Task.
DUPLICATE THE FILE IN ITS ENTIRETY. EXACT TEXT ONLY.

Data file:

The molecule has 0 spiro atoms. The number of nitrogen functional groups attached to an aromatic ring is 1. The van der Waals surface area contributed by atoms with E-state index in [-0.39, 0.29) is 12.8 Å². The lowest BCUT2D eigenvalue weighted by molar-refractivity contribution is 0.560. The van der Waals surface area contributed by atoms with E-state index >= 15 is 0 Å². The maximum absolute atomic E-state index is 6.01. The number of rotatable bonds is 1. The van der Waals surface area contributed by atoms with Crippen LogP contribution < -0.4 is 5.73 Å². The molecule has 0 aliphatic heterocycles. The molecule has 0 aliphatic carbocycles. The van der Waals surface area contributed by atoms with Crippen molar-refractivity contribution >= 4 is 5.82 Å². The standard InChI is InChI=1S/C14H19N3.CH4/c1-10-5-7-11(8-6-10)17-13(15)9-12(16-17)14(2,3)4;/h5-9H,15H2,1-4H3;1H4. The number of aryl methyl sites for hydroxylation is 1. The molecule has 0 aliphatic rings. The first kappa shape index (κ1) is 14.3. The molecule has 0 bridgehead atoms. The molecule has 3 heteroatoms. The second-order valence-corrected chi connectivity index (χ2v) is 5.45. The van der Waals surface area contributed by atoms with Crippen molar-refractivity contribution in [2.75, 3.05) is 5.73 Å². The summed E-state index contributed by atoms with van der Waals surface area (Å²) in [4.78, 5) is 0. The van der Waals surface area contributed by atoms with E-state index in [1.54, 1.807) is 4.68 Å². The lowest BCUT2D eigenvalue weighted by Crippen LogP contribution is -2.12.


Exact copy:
The molecule has 0 spiro atoms. The number of nitrogen functional groups attached to an aromatic ring is 1. The van der Waals surface area contributed by atoms with E-state index in [-0.39, 0.29) is 12.8 Å². The lowest BCUT2D eigenvalue weighted by molar-refractivity contribution is 0.560. The van der Waals surface area contributed by atoms with E-state index >= 15 is 0 Å². The maximum absolute atomic E-state index is 6.01. The number of rotatable bonds is 1. The van der Waals surface area contributed by atoms with Crippen LogP contribution < -0.4 is 5.73 Å². The molecule has 0 aliphatic heterocycles. The molecule has 0 aliphatic carbocycles. The van der Waals surface area contributed by atoms with Crippen molar-refractivity contribution >= 4 is 5.82 Å². The standard InChI is InChI=1S/C14H19N3.CH4/c1-10-5-7-11(8-6-10)17-13(15)9-12(16-17)14(2,3)4;/h5-9H,15H2,1-4H3;1H4. The number of aryl methyl sites for hydroxylation is 1. The molecule has 0 aliphatic rings. The first kappa shape index (κ1) is 14.3. The molecule has 0 bridgehead atoms. The molecule has 3 heteroatoms. The second-order valence-corrected chi connectivity index (χ2v) is 5.45. The van der Waals surface area contributed by atoms with Crippen molar-refractivity contribution in [2.75, 3.05) is 5.73 Å². The summed E-state index contributed by atoms with van der Waals surface area (Å²) in [4.78, 5) is 0. The van der Waals surface area contributed by atoms with E-state index in [1.54, 1.807) is 4.68 Å². The lowest BCUT2D eigenvalue weighted by Crippen LogP contribution is -2.12.